Authored by Olympic Steel

A member of our leadership team tells a story about returning from one of our facilities to her hometown a few years ago. It was a 6-hour drive. About 3-hours in, with heavy traffic and cement barriers lining the roadway, she hit a massive pothole. The impact immediately flattened her tire and damaged the wheel rim beyond repair. With some difficulty, she managed to safely navigate through the “cattle chute” to the side of the road. As she sat waiting for roadside assistance, several other vehicles joined her, having encountered the same fate.

Thankfully, no one lost control of their vehicle that day, but the potential for a deadly crash was there. Unfortunately, many of us have had similar experiences, costing time and money and putting our lives at risk.

According to the American Society of Civil Engineers (ASCE), U.S. infrastructure has been rated a C- due to its “strong risk of failure.” We observed this risk turned reality with the collapse of Minnesota’s third busiest bridge and the deaths of 13 people in 2007.

The Minnesota bridge collapse is an extreme example. While that was roughly 13 years ago, we’re still faced with smaller, though no less dangerous, threats to our safety nearly every time we hit the road.

According to the ASCE’s 2021 Infrastructure Report Card, “there are more than 617,000 bridges across the United States. Currently, 42% of all bridges are at least 50 years old, and 46,154, or 7.5% of the nation’s bridges, are considered structurally deficient, meaning they are in ‘poor’ condition.”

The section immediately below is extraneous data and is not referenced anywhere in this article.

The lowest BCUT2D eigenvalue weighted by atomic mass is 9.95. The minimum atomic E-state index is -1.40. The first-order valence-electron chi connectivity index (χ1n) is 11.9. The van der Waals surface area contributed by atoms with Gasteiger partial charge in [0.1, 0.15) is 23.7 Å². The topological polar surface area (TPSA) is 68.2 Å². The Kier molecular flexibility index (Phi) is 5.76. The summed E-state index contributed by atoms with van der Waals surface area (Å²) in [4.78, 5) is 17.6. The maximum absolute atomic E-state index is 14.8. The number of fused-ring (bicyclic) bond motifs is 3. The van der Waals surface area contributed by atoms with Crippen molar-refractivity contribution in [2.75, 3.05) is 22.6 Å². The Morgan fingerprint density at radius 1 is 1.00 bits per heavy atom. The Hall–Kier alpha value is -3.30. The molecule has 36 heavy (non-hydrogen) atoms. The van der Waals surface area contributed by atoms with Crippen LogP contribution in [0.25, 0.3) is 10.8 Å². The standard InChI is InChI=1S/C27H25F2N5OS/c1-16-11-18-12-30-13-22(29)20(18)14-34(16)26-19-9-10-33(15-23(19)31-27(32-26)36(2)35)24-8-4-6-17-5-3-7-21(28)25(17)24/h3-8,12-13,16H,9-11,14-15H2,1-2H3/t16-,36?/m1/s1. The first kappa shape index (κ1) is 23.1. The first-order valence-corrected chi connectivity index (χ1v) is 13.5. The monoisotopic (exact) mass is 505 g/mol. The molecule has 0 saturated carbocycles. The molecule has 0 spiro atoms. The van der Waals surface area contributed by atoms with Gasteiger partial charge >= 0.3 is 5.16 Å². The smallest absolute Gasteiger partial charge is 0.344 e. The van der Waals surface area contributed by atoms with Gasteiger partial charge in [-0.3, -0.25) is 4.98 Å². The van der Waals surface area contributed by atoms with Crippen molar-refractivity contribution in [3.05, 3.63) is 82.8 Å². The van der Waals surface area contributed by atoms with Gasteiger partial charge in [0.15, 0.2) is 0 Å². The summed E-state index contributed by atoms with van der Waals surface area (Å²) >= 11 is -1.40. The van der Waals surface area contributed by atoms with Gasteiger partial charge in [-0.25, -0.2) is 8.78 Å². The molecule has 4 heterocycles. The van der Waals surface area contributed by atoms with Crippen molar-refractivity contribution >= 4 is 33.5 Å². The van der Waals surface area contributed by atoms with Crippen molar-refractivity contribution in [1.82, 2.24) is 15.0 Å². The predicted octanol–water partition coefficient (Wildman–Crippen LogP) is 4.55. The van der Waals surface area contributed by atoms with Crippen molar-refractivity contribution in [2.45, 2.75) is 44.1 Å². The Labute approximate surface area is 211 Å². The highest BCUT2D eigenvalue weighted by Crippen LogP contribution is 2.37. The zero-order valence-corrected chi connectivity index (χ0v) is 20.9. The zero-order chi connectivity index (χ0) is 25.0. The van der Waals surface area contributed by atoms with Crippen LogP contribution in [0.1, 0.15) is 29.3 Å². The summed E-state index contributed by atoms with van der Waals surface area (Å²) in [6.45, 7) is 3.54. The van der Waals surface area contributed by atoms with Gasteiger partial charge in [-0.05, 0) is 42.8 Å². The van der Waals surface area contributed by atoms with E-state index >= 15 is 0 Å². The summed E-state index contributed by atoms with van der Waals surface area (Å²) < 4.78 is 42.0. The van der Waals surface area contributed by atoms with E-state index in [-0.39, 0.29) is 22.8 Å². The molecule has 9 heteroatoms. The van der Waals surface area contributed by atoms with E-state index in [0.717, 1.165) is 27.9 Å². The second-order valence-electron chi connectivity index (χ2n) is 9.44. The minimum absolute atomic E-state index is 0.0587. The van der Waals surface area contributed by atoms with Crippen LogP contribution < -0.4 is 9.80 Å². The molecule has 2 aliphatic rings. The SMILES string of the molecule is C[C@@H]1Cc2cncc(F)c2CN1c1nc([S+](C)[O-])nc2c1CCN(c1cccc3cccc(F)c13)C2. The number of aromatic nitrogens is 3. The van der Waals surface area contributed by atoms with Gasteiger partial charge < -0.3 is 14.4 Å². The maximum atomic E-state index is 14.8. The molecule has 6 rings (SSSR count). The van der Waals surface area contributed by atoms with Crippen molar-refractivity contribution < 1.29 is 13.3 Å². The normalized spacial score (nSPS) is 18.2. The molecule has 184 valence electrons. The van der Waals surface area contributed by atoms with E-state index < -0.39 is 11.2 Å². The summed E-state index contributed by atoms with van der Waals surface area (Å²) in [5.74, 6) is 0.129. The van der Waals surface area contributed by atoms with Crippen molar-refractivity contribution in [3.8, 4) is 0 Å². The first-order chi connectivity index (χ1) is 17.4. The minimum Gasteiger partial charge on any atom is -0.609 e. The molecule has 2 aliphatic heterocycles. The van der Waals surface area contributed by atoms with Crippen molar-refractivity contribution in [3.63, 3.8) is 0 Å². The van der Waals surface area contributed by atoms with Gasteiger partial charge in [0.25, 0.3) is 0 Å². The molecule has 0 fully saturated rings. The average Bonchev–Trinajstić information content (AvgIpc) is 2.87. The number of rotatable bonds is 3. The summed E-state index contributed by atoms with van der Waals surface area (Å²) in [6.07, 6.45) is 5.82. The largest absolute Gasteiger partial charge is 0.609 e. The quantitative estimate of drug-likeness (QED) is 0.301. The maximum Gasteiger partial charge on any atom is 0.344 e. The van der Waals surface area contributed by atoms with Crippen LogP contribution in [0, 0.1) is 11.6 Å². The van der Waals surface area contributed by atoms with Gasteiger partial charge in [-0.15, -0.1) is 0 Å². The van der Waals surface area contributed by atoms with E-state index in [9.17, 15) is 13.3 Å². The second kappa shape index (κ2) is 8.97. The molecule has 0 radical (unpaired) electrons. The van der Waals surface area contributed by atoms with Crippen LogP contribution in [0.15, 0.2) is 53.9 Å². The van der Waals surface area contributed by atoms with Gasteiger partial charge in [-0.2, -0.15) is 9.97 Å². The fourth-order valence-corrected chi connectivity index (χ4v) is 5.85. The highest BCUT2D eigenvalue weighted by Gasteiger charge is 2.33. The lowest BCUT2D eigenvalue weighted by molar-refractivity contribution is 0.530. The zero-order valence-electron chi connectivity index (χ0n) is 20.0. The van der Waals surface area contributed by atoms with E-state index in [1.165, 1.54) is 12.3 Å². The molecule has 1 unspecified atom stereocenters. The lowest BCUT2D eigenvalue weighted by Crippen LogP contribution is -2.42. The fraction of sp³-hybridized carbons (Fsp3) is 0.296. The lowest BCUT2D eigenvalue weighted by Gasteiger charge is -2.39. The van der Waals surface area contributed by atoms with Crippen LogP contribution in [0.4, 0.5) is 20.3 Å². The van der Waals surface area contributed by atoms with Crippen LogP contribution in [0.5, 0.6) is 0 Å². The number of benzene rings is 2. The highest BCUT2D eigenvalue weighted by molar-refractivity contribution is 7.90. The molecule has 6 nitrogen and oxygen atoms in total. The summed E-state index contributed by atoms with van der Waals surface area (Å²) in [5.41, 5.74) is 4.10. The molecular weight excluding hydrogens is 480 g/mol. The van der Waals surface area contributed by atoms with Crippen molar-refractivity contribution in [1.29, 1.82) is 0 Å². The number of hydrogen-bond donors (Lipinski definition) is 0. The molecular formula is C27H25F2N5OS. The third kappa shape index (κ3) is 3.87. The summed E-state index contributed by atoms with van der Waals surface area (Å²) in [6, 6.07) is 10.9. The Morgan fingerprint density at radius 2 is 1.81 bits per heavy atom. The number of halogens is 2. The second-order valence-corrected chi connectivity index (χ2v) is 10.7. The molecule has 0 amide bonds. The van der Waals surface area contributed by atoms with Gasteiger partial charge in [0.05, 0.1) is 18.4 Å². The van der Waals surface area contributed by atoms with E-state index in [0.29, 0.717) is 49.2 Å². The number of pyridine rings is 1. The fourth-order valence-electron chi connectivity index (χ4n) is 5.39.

ASCE also estimates that “178 million trips are taken across these structurally deficient bridges every day.” They further note that “43% of our public roadways (are) in poor or mediocre condition.” While this number has stagnated over the past several years, the ASCE cites a rise in vehicle miles traveled on roads in “poor” condition, moving from 15% to over 17% in the past decade.

The ASCE warns that “at the current rate of investment, it will take until 2071 to make all of the (bridge) repairs that are currently necessary.” Meanwhile, additional deterioration is inevitable.

With pandemic protocols lifting, many of us are resuming our daily commutes and planning vacations with friends and family. Now’s the time to push our government to invest in public safety by initiating much-needed work to our roadways, bridges, ports, power grids and public drinking water delivery systems, along with other essential infrastructure systems.

As you hit the road in the coming weeks, take pictures of the hazards you encounter – the potholes, rusting structures, deteriorating foundations, outdated technologies and examples of unsafe or inefficient transportation systems – and post them to social media. Let our government leaders know the public safety risk is real. And, don’t forget to add #LetsBuildNow – to keep America moving and keep ourselves and those we love safe.

Safety is a Core Value and our top priority at Olympic Steel. We think it should be a top priority for our nation, as well.